Mental health awareness

My Mental Health Awareness Month

May is Mental Health Awareness Month. When something is the subject of an “awareness month,” I’m usually pleased at first, because I’m excited to see something like mental health in the spotlight. But wait a second. Wouldn’t it be nice if mental health didn’t even need awareness campaigns? By definition, every single person has “mental health” in some degree, and therefore everyone has a vested interest in mental health prevention and treatment. It’s weird to me that something as ubiquitous as mental health needs more awareness. But indeed it does.

In my profession of physical therapy, for example, we have an interesting relationship with psychology and mental health. On one hand, there is evidence that psychological factors like fear have a huge impact on physical health. We even have screening measures that can predict long-term disability based purely on psychological factors. On the other hand, despite these findings,  physical therapy still has a psychology problem.

I’m finding that some of the problem may be due to the enduring stigma of mental illness. In an attempt to end the stigma of mental illness, my friend Sean Hagey approached Dave Reed and me to discuss Sean’s story and the importance of mental health. We ended up having a conversation that spanned four episodes on the Voice of the Patient. Our conversations taught me a lot about mental health and illness. It’s so powerful to hear about someone’s struggles, and it’s inspiring to see the amount of success and resilience of someone despite their struggles.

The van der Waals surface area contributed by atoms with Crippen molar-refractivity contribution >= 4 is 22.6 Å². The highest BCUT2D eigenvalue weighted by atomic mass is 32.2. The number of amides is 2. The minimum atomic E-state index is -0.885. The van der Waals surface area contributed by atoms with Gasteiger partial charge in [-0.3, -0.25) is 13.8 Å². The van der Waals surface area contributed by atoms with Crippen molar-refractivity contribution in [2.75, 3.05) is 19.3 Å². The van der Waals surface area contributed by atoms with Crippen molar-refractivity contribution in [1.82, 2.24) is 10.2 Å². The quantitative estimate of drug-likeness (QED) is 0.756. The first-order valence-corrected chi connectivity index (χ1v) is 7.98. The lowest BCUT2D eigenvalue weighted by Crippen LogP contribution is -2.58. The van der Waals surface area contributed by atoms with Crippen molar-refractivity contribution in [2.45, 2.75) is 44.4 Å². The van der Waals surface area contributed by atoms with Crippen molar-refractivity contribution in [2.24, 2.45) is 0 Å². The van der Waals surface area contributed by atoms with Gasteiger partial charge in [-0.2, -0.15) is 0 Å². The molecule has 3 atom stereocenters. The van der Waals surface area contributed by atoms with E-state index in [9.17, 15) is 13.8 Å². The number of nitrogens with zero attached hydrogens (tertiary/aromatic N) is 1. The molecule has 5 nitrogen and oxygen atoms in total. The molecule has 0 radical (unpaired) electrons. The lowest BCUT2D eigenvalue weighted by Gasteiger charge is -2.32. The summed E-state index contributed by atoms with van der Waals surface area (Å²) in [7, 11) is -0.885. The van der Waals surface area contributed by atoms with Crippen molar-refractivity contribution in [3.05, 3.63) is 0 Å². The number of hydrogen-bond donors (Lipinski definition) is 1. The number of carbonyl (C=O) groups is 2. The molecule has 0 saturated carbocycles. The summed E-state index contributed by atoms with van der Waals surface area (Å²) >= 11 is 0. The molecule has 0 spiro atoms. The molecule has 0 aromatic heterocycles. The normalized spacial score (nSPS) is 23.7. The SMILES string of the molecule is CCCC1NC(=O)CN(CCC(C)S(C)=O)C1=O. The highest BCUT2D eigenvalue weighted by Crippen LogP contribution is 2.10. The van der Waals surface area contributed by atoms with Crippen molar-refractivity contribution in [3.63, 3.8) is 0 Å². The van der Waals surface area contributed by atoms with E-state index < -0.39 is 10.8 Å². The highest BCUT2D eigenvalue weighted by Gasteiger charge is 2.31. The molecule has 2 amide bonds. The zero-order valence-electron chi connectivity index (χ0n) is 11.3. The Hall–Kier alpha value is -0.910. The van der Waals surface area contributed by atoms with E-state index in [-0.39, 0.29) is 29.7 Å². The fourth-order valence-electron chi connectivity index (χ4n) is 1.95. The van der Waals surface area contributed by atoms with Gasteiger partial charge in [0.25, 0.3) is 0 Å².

If you’re interested in hearing more about Sean’s story, then I encourage you to listen to the Mental Health Matters mini-series of the Voice of the Patient podcast.

  • In the first episode, Sean begins his story, sharing powerful experiences throughout his life.
  • In the second episode, we talk about Sean’s treatment, coping mechanisms, and progress despite challenging times.
  • In the third episode, we talk about the interplay between mental health and his relationships with friends and family.
  • In the fourth episode, we talk about the public perception of mental illness, within healthcare professions and outside of healthcare.

Sean Hagey approached the Voice of the Patient with the idea for this series and has asked that we help to eradicate mental health stigma. Sean wanted to tell his story to bring understanding of patients with mental illness or symptoms of mental illness. Sean is a home health physical therapist assistant in Kansas City, MO, and is the creator of GetPT1st. He recently started a new advocacy program for mental health, Mental Health Matters, which you can follow on Twitter @HopeForMH and on Facebook @HopeForMH. You can follow Sean on Twitter @SeanHagey. Sean has also written several powerful articles on The Mighty. We can continue the conversation and hear more questions from you on the Senior Rehab Project Facebook page by Dustin Jones.

As Sean mentioned in one of the podcasts, no matter how frustrated we are with the state of mental health treatment today, we have come a LONG way over the last few decades. I’m hopeful that we can make even more progress, maybe even to the point of no longer needing an “awareness month” for mental health. Until then, I hope we can keep the conversation going.